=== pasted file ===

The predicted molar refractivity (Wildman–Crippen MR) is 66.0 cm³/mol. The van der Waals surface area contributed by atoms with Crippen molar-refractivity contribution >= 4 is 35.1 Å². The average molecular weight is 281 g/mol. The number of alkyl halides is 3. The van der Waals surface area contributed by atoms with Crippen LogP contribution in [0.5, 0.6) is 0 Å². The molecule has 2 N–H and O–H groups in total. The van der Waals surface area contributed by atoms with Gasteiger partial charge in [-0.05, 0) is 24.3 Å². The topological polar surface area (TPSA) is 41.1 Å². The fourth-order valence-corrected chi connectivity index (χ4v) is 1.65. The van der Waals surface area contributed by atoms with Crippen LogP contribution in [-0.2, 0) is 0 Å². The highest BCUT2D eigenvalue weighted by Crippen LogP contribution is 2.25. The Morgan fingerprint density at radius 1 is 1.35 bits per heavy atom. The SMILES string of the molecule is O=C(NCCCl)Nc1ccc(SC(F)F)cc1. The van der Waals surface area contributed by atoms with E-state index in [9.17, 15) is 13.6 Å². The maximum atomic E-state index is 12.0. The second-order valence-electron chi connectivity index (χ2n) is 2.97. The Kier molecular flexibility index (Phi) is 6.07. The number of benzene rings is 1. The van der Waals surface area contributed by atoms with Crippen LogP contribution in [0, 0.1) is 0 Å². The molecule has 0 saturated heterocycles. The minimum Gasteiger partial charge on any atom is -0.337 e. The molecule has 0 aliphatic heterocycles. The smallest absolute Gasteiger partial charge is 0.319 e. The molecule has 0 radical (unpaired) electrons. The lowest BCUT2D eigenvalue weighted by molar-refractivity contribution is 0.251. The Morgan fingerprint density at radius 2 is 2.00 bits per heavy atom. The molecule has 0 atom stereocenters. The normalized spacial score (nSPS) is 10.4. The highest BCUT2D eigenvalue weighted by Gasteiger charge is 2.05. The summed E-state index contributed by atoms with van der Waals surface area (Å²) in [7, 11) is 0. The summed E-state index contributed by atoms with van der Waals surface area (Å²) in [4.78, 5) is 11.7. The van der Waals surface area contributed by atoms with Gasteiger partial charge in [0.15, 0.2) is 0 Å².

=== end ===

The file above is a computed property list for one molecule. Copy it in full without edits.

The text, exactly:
The predicted molar refractivity (Wildman–Crippen MR) is 66.0 cm³/mol. The van der Waals surface area contributed by atoms with Crippen molar-refractivity contribution >= 4 is 35.1 Å². The average molecular weight is 281 g/mol. The number of alkyl halides is 3. The van der Waals surface area contributed by atoms with Crippen LogP contribution in [0.5, 0.6) is 0 Å². The molecule has 2 N–H and O–H groups in total. The van der Waals surface area contributed by atoms with Gasteiger partial charge in [-0.05, 0) is 24.3 Å². The topological polar surface area (TPSA) is 41.1 Å². The fourth-order valence-corrected chi connectivity index (χ4v) is 1.65. The van der Waals surface area contributed by atoms with Crippen LogP contribution in [-0.2, 0) is 0 Å². The highest BCUT2D eigenvalue weighted by Crippen LogP contribution is 2.25. The Morgan fingerprint density at radius 1 is 1.35 bits per heavy atom. The SMILES string of the molecule is O=C(NCCCl)Nc1ccc(SC(F)F)cc1. The van der Waals surface area contributed by atoms with E-state index in [9.17, 15) is 13.6 Å². The maximum atomic E-state index is 12.0. The second-order valence-electron chi connectivity index (χ2n) is 2.97. The Kier molecular flexibility index (Phi) is 6.07. The number of benzene rings is 1. The van der Waals surface area contributed by atoms with Crippen LogP contribution in [0, 0.1) is 0 Å². The molecule has 0 saturated heterocycles. The minimum Gasteiger partial charge on any atom is -0.337 e. The molecule has 0 aliphatic heterocycles. The smallest absolute Gasteiger partial charge is 0.319 e. The molecule has 0 radical (unpaired) electrons. The lowest BCUT2D eigenvalue weighted by molar-refractivity contribution is 0.251. The Morgan fingerprint density at radius 2 is 2.00 bits per heavy atom. The molecule has 0 atom stereocenters. The normalized spacial score (nSPS) is 10.4. The highest BCUT2D eigenvalue weighted by Gasteiger charge is 2.05. The summed E-state index contributed by atoms with van der Waals surface area (Å²) in [7, 11) is 0. The summed E-state index contributed by atoms with van der Waals surface area (Å²) in [4.78, 5) is 11.7. The van der Waals surface area contributed by atoms with Gasteiger partial charge in [0.15, 0.2) is 0 Å².